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If I wanted better stopping, I'd first assume that the pads are slightly contaminated and replace them, and clean the rotors before putting new pads on. My experience is that it's a waste of time to try to clean pads. If they're very recently and very slightly contaminated sanding can help, but otherwise they're pretty porous. Also it's helpful to properly bed the pads in anytime you have new pads, or if you ever resurface the pads or rotors. Basically, the idea is to drag a brake until it's warm, then perform a series of hard braking efforts with it that do not lock the wheel. This will evenly deposit pad material onto the rotor and improve brake performance. I would pretty much overhaul the entire bike before I got to lubing the caliper bearings...

Compressionless housing was probably not stock on the bike but does help a lot. You should have replaced cables and housing on everything by now if you've been riding since 2014.
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Old 10-12-19, 02:48 AM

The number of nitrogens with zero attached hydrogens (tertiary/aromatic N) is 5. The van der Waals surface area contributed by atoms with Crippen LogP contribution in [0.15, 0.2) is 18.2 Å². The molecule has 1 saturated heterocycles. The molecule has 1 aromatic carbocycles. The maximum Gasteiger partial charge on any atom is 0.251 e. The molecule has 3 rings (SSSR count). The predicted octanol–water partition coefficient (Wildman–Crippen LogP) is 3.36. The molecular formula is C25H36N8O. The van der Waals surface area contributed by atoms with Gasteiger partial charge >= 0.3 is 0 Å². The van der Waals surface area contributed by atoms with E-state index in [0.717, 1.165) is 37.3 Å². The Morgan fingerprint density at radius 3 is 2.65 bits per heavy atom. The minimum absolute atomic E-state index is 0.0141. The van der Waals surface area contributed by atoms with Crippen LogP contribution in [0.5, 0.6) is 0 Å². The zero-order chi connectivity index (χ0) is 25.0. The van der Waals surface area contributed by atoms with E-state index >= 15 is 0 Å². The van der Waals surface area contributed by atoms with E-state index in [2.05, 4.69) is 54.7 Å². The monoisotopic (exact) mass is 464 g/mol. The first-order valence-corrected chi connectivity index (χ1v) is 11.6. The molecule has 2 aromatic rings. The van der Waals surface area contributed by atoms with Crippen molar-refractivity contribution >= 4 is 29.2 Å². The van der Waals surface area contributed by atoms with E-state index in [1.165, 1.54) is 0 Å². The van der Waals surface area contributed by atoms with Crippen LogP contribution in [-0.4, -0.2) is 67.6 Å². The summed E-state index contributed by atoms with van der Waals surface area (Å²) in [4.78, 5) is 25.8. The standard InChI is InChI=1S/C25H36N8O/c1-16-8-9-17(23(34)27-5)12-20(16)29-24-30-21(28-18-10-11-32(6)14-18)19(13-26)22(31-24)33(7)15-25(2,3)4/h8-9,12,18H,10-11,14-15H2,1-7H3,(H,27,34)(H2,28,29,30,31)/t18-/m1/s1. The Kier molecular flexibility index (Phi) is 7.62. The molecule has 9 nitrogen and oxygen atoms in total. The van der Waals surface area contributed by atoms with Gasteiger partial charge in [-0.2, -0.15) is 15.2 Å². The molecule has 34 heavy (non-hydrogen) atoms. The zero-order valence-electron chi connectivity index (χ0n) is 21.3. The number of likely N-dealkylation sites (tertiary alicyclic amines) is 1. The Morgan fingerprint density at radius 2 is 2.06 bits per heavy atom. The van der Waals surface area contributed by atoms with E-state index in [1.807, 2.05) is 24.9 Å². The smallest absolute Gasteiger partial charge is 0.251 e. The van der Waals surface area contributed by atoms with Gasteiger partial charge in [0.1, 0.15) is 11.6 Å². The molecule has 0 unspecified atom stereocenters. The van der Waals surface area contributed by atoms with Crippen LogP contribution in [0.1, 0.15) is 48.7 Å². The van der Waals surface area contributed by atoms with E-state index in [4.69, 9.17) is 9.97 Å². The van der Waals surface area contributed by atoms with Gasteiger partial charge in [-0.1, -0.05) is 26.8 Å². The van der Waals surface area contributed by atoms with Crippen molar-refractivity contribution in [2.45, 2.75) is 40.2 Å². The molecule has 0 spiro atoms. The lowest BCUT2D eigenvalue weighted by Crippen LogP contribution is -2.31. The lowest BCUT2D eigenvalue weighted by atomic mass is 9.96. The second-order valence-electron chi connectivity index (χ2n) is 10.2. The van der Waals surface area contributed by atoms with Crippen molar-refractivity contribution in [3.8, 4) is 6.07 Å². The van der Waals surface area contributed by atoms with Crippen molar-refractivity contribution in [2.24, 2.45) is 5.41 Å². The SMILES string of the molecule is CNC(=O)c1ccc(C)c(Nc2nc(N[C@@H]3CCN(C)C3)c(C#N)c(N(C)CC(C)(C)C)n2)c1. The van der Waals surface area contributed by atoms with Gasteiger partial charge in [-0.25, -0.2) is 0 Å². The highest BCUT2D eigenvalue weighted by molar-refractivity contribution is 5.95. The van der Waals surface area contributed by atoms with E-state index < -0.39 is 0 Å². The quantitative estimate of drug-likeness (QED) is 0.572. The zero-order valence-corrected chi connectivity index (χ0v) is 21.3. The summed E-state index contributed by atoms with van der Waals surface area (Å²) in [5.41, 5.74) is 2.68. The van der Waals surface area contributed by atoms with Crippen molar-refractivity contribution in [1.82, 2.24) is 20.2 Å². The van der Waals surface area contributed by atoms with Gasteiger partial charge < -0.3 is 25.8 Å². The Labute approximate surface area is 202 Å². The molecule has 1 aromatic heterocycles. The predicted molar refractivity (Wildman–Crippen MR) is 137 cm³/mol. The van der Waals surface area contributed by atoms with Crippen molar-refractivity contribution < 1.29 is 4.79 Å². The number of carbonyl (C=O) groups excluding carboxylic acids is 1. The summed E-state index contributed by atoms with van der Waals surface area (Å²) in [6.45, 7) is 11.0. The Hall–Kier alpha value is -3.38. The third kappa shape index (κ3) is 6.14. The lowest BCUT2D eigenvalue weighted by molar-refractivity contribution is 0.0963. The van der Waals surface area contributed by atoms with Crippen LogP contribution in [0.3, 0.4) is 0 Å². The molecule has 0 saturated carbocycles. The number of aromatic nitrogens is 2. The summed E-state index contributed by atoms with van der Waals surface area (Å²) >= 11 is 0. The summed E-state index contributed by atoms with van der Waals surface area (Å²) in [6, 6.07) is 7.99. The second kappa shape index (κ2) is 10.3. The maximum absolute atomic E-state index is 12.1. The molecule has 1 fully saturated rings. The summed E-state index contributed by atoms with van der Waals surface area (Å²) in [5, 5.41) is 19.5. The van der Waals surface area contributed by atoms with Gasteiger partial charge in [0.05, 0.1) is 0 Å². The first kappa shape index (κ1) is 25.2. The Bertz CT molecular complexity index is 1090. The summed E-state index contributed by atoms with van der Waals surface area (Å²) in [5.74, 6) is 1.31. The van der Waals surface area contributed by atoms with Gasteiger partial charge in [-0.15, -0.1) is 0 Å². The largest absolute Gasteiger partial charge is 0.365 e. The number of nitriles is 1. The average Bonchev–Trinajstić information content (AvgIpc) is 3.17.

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Taking a propane torch to your pads takes care of the porous issue.
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Old 10-12-19, 08:11 AM
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Have your brakes recently faded, or have they always seemed a little weak?

I recently adopted a road bike of similar vintage with mechanical disks. I was also a little disappointed at first, expecting to be able to easily skid the bike with one finger on the lever. I realized using mechanical calipers with road levers just doesn't give the mechanical advantage of hydraulics. I just enjoy the better qualities like being able to stop better in rain, and especially the freezing wet conditions we had in Colorado the other day--the cassette became a single-speed cone of ice, but the brakes worked great! I also appreciate getting the friction heat away from the plastic and rubber on the rim on long descents.